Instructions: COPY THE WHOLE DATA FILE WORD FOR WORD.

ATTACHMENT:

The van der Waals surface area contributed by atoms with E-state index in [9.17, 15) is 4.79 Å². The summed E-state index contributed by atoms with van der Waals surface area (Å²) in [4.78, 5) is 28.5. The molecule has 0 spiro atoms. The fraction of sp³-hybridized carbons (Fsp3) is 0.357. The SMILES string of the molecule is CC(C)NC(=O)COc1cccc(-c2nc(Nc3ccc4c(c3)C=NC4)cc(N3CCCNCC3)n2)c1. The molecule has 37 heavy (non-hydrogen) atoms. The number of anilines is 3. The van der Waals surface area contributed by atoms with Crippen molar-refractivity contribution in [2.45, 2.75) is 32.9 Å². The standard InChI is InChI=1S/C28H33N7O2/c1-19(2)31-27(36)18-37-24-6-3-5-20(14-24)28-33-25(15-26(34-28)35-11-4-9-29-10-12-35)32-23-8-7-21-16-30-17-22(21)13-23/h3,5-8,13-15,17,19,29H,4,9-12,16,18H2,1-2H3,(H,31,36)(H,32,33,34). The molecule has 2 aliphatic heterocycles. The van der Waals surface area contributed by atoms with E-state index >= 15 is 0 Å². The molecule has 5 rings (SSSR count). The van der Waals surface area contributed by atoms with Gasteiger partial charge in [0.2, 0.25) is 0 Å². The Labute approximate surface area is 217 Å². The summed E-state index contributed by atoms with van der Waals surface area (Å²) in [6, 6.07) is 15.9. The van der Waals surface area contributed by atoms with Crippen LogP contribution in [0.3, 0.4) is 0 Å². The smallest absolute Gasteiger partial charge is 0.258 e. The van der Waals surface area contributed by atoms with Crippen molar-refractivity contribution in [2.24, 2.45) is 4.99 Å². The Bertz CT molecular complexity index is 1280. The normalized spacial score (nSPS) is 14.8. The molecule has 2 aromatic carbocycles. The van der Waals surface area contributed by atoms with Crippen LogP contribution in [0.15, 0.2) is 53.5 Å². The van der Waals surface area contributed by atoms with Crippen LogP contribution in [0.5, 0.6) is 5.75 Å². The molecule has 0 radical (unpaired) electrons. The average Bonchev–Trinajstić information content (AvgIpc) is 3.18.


The van der Waals surface area contributed by atoms with E-state index in [9.17, 15) is 4.79 Å². The summed E-state index contributed by atoms with van der Waals surface area (Å²) in [4.78, 5) is 28.5. The molecule has 0 spiro atoms. The fraction of sp³-hybridized carbons (Fsp3) is 0.357. The SMILES string of the molecule is CC(C)NC(=O)COc1cccc(-c2nc(Nc3ccc4c(c3)C=NC4)cc(N3CCCNCC3)n2)c1. The molecule has 37 heavy (non-hydrogen) atoms. The number of anilines is 3. The van der Waals surface area contributed by atoms with Crippen molar-refractivity contribution in [2.45, 2.75) is 32.9 Å². The standard InChI is InChI=1S/C28H33N7O2/c1-19(2)31-27(36)18-37-24-6-3-5-20(14-24)28-33-25(15-26(34-28)35-11-4-9-29-10-12-35)32-23-8-7-21-16-30-17-22(21)13-23/h3,5-8,13-15,17,19,29H,4,9-12,16,18H2,1-2H3,(H,31,36)(H,32,33,34). The molecule has 2 aliphatic heterocycles. The van der Waals surface area contributed by atoms with E-state index >= 15 is 0 Å². The molecule has 5 rings (SSSR count). The van der Waals surface area contributed by atoms with Gasteiger partial charge in [0.2, 0.25) is 0 Å². The Labute approximate surface area is 217 Å². The summed E-state index contributed by atoms with van der Waals surface area (Å²) in [6, 6.07) is 15.9. The van der Waals surface area contributed by atoms with Crippen LogP contribution in [0.3, 0.4) is 0 Å². The smallest absolute Gasteiger partial charge is 0.258 e. The van der Waals surface area contributed by atoms with Crippen molar-refractivity contribution in [2.24, 2.45) is 4.99 Å². The Bertz CT molecular complexity index is 1280. The normalized spacial score (nSPS) is 14.8. The molecule has 2 aromatic carbocycles. The van der Waals surface area contributed by atoms with Crippen LogP contribution in [0.15, 0.2) is 53.5 Å². The van der Waals surface area contributed by atoms with Crippen LogP contribution in [0.5, 0.6) is 5.75 Å². The molecule has 0 radical (unpaired) electrons. The average Bonchev–Trinajstić information content (AvgIpc) is 3.18.